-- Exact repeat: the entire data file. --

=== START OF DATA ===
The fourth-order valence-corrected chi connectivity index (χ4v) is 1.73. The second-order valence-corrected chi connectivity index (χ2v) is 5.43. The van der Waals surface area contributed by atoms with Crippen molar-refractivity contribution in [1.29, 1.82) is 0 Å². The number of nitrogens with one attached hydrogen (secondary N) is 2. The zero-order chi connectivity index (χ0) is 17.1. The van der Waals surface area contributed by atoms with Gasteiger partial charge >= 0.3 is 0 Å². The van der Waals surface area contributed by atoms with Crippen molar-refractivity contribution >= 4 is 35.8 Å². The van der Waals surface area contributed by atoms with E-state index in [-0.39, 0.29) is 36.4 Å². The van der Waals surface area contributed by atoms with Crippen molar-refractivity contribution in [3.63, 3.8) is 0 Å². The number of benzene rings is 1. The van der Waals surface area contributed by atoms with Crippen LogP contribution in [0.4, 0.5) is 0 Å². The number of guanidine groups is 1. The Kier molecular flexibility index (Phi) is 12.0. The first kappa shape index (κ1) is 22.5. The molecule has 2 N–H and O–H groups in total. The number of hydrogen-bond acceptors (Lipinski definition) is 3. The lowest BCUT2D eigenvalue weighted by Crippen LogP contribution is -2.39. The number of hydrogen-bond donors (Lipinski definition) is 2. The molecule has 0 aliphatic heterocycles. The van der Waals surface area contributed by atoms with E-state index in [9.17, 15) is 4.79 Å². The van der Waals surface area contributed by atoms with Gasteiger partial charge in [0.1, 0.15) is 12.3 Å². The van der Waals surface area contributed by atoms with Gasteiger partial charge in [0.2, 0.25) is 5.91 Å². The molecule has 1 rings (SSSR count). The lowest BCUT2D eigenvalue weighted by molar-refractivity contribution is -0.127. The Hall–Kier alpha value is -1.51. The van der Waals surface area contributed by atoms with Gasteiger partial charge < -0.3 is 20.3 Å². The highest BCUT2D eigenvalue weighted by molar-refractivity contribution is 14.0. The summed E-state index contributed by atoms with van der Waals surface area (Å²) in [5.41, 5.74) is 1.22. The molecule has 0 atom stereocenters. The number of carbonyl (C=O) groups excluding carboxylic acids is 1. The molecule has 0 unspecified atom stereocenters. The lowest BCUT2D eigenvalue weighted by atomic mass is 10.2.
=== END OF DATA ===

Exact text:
The fourth-order valence-corrected chi connectivity index (χ4v) is 1.73. The second-order valence-corrected chi connectivity index (χ2v) is 5.43. The van der Waals surface area contributed by atoms with Crippen molar-refractivity contribution in [1.29, 1.82) is 0 Å². The number of nitrogens with one attached hydrogen (secondary N) is 2. The zero-order chi connectivity index (χ0) is 17.1. The van der Waals surface area contributed by atoms with Gasteiger partial charge >= 0.3 is 0 Å². The van der Waals surface area contributed by atoms with Crippen molar-refractivity contribution >= 4 is 35.8 Å². The van der Waals surface area contributed by atoms with E-state index in [-0.39, 0.29) is 36.4 Å². The van der Waals surface area contributed by atoms with Crippen molar-refractivity contribution in [3.63, 3.8) is 0 Å². The number of benzene rings is 1. The van der Waals surface area contributed by atoms with Crippen LogP contribution in [0.4, 0.5) is 0 Å². The number of guanidine groups is 1. The Kier molecular flexibility index (Phi) is 12.0. The first kappa shape index (κ1) is 22.5. The molecule has 2 N–H and O–H groups in total. The number of hydrogen-bond acceptors (Lipinski definition) is 3. The lowest BCUT2D eigenvalue weighted by Crippen LogP contribution is -2.39. The number of hydrogen-bond donors (Lipinski definition) is 2. The molecule has 0 aliphatic heterocycles. The van der Waals surface area contributed by atoms with E-state index in [9.17, 15) is 4.79 Å². The van der Waals surface area contributed by atoms with Gasteiger partial charge in [0.1, 0.15) is 12.3 Å². The van der Waals surface area contributed by atoms with Gasteiger partial charge in [0.2, 0.25) is 5.91 Å². The molecule has 1 rings (SSSR count). The lowest BCUT2D eigenvalue weighted by molar-refractivity contribution is -0.127. The Hall–Kier alpha value is -1.51. The van der Waals surface area contributed by atoms with Gasteiger partial charge < -0.3 is 20.3 Å². The highest BCUT2D eigenvalue weighted by molar-refractivity contribution is 14.0. The summed E-state index contributed by atoms with van der Waals surface area (Å²) in [5.41, 5.74) is 1.22. The molecule has 0 atom stereocenters. The number of carbonyl (C=O) groups excluding carboxylic acids is 1. The molecule has 0 unspecified atom stereocenters. The lowest BCUT2D eigenvalue weighted by atomic mass is 10.2.